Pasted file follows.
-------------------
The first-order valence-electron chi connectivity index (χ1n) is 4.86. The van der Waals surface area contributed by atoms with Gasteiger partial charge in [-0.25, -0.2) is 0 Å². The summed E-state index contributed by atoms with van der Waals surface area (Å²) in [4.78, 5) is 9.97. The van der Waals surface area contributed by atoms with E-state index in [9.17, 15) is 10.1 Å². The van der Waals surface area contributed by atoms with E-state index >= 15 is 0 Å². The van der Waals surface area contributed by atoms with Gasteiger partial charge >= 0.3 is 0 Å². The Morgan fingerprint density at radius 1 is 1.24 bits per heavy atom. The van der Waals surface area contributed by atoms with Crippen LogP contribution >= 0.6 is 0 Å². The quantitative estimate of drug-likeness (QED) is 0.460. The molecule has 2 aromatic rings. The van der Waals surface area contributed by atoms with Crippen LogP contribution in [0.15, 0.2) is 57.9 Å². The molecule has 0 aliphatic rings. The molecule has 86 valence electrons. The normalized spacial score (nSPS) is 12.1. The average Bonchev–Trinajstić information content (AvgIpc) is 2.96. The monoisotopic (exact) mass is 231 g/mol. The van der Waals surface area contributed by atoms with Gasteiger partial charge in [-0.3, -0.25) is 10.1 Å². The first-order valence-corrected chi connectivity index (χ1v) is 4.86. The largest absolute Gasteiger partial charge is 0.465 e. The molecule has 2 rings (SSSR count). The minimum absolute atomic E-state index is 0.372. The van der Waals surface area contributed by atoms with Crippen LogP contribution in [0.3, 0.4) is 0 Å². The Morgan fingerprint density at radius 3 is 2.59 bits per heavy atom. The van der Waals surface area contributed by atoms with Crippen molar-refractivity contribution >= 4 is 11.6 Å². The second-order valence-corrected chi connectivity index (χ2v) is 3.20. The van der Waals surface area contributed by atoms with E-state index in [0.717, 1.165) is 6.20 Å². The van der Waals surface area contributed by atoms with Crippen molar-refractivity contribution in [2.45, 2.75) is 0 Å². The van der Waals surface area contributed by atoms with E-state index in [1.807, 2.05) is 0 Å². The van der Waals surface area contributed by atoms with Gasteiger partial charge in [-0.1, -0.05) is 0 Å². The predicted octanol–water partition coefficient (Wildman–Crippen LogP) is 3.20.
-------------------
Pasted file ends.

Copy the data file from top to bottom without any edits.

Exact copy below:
The first-order valence-electron chi connectivity index (χ1n) is 4.86. The van der Waals surface area contributed by atoms with Gasteiger partial charge in [-0.25, -0.2) is 0 Å². The summed E-state index contributed by atoms with van der Waals surface area (Å²) in [4.78, 5) is 9.97. The van der Waals surface area contributed by atoms with E-state index in [9.17, 15) is 10.1 Å². The van der Waals surface area contributed by atoms with E-state index >= 15 is 0 Å². The van der Waals surface area contributed by atoms with Gasteiger partial charge >= 0.3 is 0 Å². The Morgan fingerprint density at radius 1 is 1.24 bits per heavy atom. The van der Waals surface area contributed by atoms with Crippen LogP contribution >= 0.6 is 0 Å². The quantitative estimate of drug-likeness (QED) is 0.460. The molecule has 2 aromatic rings. The van der Waals surface area contributed by atoms with Crippen LogP contribution in [0.15, 0.2) is 57.9 Å². The molecule has 0 aliphatic rings. The molecule has 86 valence electrons. The normalized spacial score (nSPS) is 12.1. The average Bonchev–Trinajstić information content (AvgIpc) is 2.96. The monoisotopic (exact) mass is 231 g/mol. The van der Waals surface area contributed by atoms with Gasteiger partial charge in [-0.3, -0.25) is 10.1 Å². The first-order valence-corrected chi connectivity index (χ1v) is 4.86. The largest absolute Gasteiger partial charge is 0.465 e. The molecule has 2 rings (SSSR count). The minimum absolute atomic E-state index is 0.372. The van der Waals surface area contributed by atoms with Crippen LogP contribution in [0.3, 0.4) is 0 Å². The Morgan fingerprint density at radius 3 is 2.59 bits per heavy atom. The van der Waals surface area contributed by atoms with Crippen molar-refractivity contribution >= 4 is 11.6 Å². The second-order valence-corrected chi connectivity index (χ2v) is 3.20. The van der Waals surface area contributed by atoms with E-state index in [0.717, 1.165) is 6.20 Å². The van der Waals surface area contributed by atoms with Crippen molar-refractivity contribution in [2.45, 2.75) is 0 Å². The van der Waals surface area contributed by atoms with E-state index in [1.807, 2.05) is 0 Å². The van der Waals surface area contributed by atoms with Gasteiger partial charge in [-0.1, -0.05) is 0 Å². The predicted octanol–water partition coefficient (Wildman–Crippen LogP) is 3.20.